At the back of the monitor, the cable connection block has the following downward-facing connectors: power, 3.5mm audio output, mini USB for S Switch connection, two HDMI 2.0, and Display Port 1.4.

The company no longer includes USB ports on some of its gaming models, as it did with the XL2540. The monitor also lacks a built-in speaker system.

Menu and controls

The BenQ Zowie XL2566K features three physical keys and a five-position joystick for control, located in the lower right corner of the device. The power button is similarly sized to the other keys but includes a built-in power indicator that is not distracting.

The control system is user-friendly and represents the latest advancements by BenQ engineers. On-screen prompts allow for seamless navigation of the menu at any time without any discomfort.

The XL2566K’s control system has a quick response time, providing a comfortable user experience.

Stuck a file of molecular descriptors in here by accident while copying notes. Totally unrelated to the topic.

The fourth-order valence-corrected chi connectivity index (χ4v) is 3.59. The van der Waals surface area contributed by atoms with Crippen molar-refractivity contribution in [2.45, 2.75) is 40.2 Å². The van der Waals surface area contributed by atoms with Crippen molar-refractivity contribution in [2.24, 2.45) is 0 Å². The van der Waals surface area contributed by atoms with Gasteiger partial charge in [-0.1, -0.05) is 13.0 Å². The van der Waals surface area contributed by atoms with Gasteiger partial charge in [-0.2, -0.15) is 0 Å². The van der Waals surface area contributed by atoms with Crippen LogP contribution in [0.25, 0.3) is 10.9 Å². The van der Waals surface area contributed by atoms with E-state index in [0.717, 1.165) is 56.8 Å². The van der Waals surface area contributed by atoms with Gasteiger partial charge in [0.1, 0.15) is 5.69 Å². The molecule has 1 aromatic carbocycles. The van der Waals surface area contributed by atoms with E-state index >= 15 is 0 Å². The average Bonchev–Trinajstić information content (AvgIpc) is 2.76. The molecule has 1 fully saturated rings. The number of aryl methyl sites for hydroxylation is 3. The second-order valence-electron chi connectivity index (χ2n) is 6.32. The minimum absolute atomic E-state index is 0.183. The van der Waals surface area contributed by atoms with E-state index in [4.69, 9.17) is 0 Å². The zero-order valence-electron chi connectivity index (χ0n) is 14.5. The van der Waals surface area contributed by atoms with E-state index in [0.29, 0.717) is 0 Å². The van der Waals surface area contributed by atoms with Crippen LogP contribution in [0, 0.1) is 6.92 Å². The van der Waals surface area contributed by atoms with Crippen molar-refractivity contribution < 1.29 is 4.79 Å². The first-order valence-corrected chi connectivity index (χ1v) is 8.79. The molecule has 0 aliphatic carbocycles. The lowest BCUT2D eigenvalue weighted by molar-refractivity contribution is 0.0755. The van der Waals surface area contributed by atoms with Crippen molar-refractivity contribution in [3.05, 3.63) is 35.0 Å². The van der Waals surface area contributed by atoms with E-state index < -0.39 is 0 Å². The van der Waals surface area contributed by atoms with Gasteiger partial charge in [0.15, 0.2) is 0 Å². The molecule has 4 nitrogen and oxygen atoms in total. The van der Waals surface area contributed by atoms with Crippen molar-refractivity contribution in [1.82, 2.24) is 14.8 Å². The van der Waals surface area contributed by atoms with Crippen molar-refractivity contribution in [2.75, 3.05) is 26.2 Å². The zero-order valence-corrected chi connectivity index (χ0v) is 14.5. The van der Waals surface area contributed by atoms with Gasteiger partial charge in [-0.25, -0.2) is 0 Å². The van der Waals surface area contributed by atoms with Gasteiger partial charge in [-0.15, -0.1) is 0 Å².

Two additional keys can be assigned with shortcut functions, offering a wide range of options for customization.

Let’s now examine the main menu structure, accessible through the corresponding button:

The XL2566K monitor has a slightly revised menu structure compared to the XL2546K, but its design remains unchanged, strictly but tastefully executed. The menu consists of seven sections, with four of them accessible, and includes a small info area at the top and management tips at the bottom.

The first section, “Mode,” allows the user to choose from eight preset modes, three of which are default modes designated as “Gamer 1,” “Gamer 2,” and “Gamer 3.” These can be altered by the user.

The second section, “Color,” enables adjustments to dark shade visibility, color saturation, and blue light reduction via Low Blue Light technology, gamma mode, and color temperature, with three preset options available.